Boyken Burn bridge tree

The route I was taking has been used for many hundreds of years and I could see the site of a hill top iron age fort at Craig.

Iron age fort

When I got home, needless to say I found Mrs Tootlepedal hard at work in the garden.  She had planted out her primroses but hadn’t been able to put them all where she had planned because, rather unexpectedly, some winter aconites had poked their heads above the soil.

winter aconite and primrose

Still, that is welcome problem to have and she found a home for the primroses elsewhere.

By this time, even on a fine day, the light was beginning to fade and the temperature drop so we went in for a cup of tea and a slice of toast.

We are expecting a light frost tonight but we are keeping our fingers crossed that it is light enough to do no harm.  It is the price to pay for a bit of fine weather at this time of year.  (A quick look at our local weather station tells me that it is zero degrees C  as I write this.)

In spite of the fine weather, I didn’t manage to get a picture of a flying bird today so I have had to make do with this big bird scraping the roof tiles of our neighbour.

low flying plane





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Today’s guest picture is my final offering from Venetia’s American trip and shows more wildlife from Yellowstone.  This time it is a mule deer.

deer in Yellowstone

The forecast was for a dry sunny day here today and I had hopes of a decent cycle ride but the good weather came with a frosty morning so I had to wait to get going.

The frost had frozen the first clump of frog spawn in the pond…

frozen frog spawn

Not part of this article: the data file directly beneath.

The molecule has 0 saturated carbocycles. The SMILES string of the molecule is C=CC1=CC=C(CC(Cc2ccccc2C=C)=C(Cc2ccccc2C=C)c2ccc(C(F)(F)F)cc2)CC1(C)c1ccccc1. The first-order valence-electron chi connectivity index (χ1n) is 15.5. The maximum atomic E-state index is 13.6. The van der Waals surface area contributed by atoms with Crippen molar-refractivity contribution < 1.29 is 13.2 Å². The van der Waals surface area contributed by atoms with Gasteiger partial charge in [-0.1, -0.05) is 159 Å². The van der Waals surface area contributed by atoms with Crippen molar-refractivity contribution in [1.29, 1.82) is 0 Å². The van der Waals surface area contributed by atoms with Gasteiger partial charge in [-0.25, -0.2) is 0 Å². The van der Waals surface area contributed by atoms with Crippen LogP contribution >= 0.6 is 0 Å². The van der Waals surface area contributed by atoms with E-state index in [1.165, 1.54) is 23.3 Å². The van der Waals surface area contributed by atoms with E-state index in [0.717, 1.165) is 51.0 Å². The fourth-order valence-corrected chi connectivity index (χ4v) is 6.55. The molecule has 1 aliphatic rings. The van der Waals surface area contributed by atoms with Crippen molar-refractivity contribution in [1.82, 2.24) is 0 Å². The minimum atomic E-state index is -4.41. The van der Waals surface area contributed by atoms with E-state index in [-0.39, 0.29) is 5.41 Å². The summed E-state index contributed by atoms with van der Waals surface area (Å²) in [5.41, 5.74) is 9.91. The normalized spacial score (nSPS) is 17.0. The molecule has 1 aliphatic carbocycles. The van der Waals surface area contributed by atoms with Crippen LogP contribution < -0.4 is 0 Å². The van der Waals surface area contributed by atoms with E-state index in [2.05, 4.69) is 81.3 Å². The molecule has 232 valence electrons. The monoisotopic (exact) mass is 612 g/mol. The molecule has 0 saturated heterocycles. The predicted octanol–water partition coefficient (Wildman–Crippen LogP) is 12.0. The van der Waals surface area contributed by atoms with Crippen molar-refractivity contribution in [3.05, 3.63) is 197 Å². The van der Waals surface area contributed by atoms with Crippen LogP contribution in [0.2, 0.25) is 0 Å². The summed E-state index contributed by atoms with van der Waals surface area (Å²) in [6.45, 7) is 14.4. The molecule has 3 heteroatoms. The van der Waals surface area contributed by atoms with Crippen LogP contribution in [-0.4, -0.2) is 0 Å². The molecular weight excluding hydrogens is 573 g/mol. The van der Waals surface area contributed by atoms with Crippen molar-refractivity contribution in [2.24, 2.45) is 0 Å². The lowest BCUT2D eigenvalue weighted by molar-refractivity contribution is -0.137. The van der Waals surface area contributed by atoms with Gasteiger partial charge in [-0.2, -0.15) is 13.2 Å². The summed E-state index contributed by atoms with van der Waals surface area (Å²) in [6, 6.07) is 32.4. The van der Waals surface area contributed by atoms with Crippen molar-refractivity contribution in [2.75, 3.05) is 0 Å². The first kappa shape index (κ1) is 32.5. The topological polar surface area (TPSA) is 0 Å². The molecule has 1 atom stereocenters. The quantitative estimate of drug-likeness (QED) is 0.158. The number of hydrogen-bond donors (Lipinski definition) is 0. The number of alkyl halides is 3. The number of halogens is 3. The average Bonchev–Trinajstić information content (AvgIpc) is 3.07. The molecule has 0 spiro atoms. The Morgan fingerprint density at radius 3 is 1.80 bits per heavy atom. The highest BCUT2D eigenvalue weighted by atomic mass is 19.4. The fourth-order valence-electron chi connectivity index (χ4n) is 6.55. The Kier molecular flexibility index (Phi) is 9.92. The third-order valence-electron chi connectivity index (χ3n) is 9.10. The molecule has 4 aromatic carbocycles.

…and I don’t know whether potential tadpoles can stand being frozen and unfrozen.

The sun soon brought the early crocuses to life…

fly on crocus

..with added insect.

There weren’t as many birds about today as there have been lately so I only put out one feeder but traffic was brisk for a while on it.

busy feeder

Luckily, the ever reliable Dropscone was on hand with some traditional Friday treacle scones to help to pass the time over a cup or two of coffee and when he left….

…there were more crocuses to look at….



…and there were enough frogs in the pond to ensure that there should be fresh supplies of spawn soon.

frogs in pond

It was interesting to me that I had been able to take much better frog pictures yesterday on a duller day than I could in the fairly bright sunshine today.  It just goes to show how important light is to a camera.


In the end, I waited so long for the temperature to rise to what I considered a safe level that I had to have some lunch before I set out and it was early afternoon when I finally got going.

The trouble with the heaps of snow beside the back roads is that as they melt, they cover the road with water and if this freezes, it is impossible to avoid.  Thanks to my delayed start,  by the time that I was on the road things were safe enough….

Near Cubbyhill

…though a driver thought that this rather narrow avenue was just the place to pass me.  I don’t like to rejoice in the misfortunes of others but I wasn’t as sympathetic as I might have been when she ran into quite a deep pothole just after she had almost squeezed me into the snow.

I headed down to the flat country round Gretna as I find it hard to get my legs really interested in hills when the temperatures are low.  The wind had shifted a bit to the north west and was colder than yesterday so it was lucky that the sun stayed out to warm my old bones.

There were good views to be had.